Medical Prepping in Three Months: A Guide to Safeguarding Your Family — Part 1 of 2, by Dr. Cynthia J. Koelker

Today I offer part 1 of a 3-month medical prepping guide for your family, group, or community.

Please note the following abbreviations:
ORG = organizational concerns
OTC = over-the-counter products
Rx = prescription products
ED = education and skills

The supplies listed under OTC can all be purchased without a prescription, though some are only available online.  For prescription items, assess what your group has and what each member is likely to be able to acquire. 

The three-month period is divided into 13 weekly tasks, divided according to topic, making the project more readily manageable. 
For more detailed information on medical prepping, please visit

Week 1



Identify each member of your group and begin a medical chart or notebook to include each individual

p Identify current and probably future medical needs of each member, including reproductive concerns
p Identify current medical training and abilities within your group
p Identify needed medical training within your group (First Aid, CPR, suturing, casting, special concerns)
p Identify transportation concerns
p Designate one or more go-to individuals who will be responsible for the medical needs of your group
p Determine an approximate budget for your medical prepping and how costs will be distributed
p Schedule weekly to monthly meetings to assess your prepping progress



Begin purchasing items with a long shelf life:

p Dressings, gauze, Band-Aids, Telfa pads, medical tape, Coban, Ace wraps,
p Kotex for large wounds
p Wound cleaning supplies including antibacterial soap and/or Hibiclens, clean or sterile water or saline
p Wound closure supplies including suture kits, suture, staplers, staple removers, and Steri-Strips
p Thermometers, blood pressure cuffs, stethoscopes, adult and pediatric scale

Begin acquiring medications that cannot be purchased in bulk, and continue purchasing these as desired throughout your preparation period

p “Real” Sudafed (pseudoephedrine – requires signature; can only be purchased in small amounts)
p OTC Insulin, if needed
p OTC Primatene Tablets (or preferably Mist, if available)



Medication-dependent persons should assess their long-term needs and make a list of needed long-term prescription refills to request from their physician.  This is best done in person, per Week 2, below.

p Diabetics should also request testing strips, lancets, needles, and other supplies from their physicians.
p Hypothyroid patients should consider stocking up on nutraceutical desiccated thyroid, and/or locate an adequate source of mammalian thyroid tissue to make their own.
p Asthmatic patients should request nebulizer medications in quantities of 100 vials.
p Oxygen-dependent persons should obtain a concentrator and reliable power supply.



p Obtain or create forms for medical record keeping


Week 2



Schedule needed appointments for each member, as appropriate, to include the following:

p Medical concerns, including current, recurrent, acute and chronic problems, as well as reproductive status
p Dental exam, cleaning, and restorative work
p Vaccines (Tdap, influenza, pneumonia, MMR, chicken pox, shingles, hepatitis A and B, as needed)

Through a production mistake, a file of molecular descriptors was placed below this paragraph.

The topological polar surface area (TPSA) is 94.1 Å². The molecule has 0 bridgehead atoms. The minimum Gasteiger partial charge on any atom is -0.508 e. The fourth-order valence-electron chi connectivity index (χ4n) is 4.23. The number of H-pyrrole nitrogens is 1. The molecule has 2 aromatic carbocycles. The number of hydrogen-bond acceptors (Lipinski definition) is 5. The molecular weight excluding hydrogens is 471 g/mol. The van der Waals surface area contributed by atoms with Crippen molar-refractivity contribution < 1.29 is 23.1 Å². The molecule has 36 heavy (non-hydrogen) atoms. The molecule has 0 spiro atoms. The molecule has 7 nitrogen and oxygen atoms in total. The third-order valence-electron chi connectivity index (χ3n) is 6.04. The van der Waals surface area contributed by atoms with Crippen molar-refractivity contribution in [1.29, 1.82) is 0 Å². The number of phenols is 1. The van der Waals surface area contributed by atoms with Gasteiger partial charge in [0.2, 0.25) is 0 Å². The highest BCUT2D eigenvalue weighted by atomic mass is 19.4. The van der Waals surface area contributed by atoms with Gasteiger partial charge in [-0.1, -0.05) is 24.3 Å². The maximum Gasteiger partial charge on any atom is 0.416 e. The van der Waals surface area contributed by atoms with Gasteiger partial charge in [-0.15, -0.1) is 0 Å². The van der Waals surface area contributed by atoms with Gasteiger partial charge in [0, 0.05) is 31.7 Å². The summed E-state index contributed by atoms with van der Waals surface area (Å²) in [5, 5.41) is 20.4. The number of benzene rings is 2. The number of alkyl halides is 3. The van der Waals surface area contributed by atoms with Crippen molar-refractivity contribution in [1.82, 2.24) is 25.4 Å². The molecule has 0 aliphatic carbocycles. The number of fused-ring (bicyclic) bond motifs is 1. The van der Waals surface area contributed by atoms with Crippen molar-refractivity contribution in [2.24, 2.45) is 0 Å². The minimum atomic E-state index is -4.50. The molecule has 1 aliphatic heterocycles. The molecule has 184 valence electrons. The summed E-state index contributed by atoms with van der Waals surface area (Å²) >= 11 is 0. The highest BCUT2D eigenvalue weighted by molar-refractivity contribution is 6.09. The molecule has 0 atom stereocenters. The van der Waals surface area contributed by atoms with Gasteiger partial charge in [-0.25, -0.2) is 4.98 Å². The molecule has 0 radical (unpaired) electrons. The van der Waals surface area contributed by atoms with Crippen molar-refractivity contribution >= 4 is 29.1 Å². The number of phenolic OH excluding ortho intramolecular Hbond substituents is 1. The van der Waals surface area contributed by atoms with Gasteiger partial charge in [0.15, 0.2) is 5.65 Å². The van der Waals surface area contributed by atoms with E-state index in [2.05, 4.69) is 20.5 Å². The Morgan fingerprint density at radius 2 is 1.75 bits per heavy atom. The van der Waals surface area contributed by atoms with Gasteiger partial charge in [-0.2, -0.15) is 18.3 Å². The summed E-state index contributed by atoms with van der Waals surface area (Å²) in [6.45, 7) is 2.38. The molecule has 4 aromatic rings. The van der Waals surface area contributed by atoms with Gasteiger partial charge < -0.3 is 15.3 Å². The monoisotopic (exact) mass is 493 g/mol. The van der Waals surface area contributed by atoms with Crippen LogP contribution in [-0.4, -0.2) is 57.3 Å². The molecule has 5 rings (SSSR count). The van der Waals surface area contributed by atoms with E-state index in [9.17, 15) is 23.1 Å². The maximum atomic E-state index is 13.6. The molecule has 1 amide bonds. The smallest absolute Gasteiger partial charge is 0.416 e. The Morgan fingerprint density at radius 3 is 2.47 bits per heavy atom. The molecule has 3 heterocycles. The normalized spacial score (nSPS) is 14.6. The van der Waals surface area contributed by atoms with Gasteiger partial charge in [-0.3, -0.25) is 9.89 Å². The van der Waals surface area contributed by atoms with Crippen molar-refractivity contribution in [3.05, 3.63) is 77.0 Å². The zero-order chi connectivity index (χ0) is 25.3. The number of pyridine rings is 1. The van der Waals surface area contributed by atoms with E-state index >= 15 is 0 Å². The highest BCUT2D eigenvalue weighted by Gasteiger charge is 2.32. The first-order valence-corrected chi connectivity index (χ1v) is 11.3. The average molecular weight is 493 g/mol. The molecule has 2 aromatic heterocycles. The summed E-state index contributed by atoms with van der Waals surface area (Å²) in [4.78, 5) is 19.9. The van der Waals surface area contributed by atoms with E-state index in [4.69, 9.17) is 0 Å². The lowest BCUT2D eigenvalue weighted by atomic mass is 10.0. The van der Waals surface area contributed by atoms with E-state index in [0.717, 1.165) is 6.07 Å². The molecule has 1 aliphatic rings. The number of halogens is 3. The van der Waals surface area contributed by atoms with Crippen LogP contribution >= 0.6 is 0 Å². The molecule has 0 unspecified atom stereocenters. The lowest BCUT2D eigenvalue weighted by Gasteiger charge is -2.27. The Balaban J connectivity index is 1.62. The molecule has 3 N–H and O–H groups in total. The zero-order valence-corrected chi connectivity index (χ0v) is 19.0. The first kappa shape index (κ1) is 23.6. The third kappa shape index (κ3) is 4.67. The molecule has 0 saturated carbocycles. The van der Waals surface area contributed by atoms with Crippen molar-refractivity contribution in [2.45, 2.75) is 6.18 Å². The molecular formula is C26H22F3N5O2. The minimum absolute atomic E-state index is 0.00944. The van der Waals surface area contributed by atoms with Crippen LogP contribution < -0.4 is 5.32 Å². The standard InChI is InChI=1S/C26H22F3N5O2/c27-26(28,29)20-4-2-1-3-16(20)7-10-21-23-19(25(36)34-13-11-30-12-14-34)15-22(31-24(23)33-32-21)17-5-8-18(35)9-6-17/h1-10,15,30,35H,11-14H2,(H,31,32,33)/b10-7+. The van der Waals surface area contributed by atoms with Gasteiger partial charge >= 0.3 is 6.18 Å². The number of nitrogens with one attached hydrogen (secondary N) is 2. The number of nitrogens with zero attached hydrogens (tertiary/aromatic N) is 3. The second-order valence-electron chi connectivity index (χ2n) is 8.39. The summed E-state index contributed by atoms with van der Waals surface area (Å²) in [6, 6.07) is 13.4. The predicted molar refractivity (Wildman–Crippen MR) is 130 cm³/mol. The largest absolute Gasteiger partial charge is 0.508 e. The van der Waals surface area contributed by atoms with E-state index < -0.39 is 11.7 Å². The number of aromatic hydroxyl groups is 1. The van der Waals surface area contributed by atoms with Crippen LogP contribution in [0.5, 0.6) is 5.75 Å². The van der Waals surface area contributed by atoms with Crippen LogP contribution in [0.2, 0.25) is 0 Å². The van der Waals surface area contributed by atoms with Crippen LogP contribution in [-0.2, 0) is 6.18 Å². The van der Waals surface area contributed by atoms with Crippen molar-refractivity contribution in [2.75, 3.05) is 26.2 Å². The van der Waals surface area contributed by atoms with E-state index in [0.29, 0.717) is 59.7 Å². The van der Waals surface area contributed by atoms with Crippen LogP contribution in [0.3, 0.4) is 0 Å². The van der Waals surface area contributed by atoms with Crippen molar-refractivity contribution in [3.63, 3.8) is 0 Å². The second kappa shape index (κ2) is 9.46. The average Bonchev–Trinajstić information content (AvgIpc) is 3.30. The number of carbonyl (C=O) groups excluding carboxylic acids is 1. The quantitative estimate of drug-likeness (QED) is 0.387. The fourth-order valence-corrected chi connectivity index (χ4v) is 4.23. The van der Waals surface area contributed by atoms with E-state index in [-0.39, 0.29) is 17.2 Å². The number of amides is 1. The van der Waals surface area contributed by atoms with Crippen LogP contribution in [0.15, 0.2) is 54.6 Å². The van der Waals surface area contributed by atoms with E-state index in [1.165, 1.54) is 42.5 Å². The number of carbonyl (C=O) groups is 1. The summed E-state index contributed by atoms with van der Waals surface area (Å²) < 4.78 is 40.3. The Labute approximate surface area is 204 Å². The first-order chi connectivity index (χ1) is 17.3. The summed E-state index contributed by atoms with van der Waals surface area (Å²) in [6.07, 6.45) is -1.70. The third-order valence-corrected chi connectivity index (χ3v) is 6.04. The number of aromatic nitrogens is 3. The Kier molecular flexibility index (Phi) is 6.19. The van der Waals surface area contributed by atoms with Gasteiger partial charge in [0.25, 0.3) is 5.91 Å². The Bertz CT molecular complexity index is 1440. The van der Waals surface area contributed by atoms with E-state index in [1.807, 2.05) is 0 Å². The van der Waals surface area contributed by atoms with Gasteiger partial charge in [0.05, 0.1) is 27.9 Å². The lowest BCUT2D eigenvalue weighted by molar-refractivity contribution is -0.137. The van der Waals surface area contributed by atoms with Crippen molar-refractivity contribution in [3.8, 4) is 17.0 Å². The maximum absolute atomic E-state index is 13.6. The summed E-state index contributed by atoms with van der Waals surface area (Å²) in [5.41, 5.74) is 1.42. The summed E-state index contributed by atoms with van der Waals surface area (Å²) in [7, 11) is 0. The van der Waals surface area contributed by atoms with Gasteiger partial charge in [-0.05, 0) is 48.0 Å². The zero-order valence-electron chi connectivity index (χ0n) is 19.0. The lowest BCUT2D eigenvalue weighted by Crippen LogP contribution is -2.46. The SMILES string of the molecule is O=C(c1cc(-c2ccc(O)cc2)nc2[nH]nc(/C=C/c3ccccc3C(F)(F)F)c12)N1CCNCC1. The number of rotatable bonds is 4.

p Vision (make sure to get a copy of your eyeglass or contact prescription to order extras online)



Order the following in quantities sufficient for the ages and size group you’ll be caring for:

p Casting supplies:  Plaster rolls, stockinet, cast padding, gauze rolls, Ace and/or Coban, bucket for water
p Pre-formed splints and braces (for wrist, knee, ankle)
p Slings
p Crutches for adults and children, walker, cane, wheelchair



p Those who suffer from back pain, arthritis, or other chronic or recurrent painful condition should request a small quantity of Tylenol #3, Vicodin, or tramadol from their personal physician, perhaps 15–30 tablets.  Note:  it is currently a felony to share these with other individuals, but should society collapse, a physician in your community could re-allocate them to a needy individual within your family or group.



Schedule needed training identified in Week 1

p First Aid
p Special concerns (such as diabetic training, catheter care, fluid administration)
p Suturing
p Splinting and casting
p CPR (primarily useful for near-drowning victims and obstructed airways, otherwise rarely successful)



Week 3



p Make a medical chart or page in a notebook for each member of your family or group.
p Discuss confidentiality issues and how you plan to keep private information secure.
p Designate who should have access to your personal health information and who should not.
p Discuss consequences for breach of trust.



Acquire the following items, as appropriate for your group:

p Vitamins, including folic acid for pregnant women, Vitamin B12 for the elderly, Vitamin K for newborns
p Salt, sugar, water, and fruit juice for Oral Rehydration Solution
p Calcium and Vitamin D for all when milk/calcium and sunlight not accessible
p KI (potassium iodide, for potential radiation exposure)
p Order extra inexpensive glasses and/or contacts online
p Order pinhole glasses online and obtain multiple pairs of inexpensive reading glasses
p Purchase OTC eye meds including contact solution and Alaway or Zaditor for allergic eyes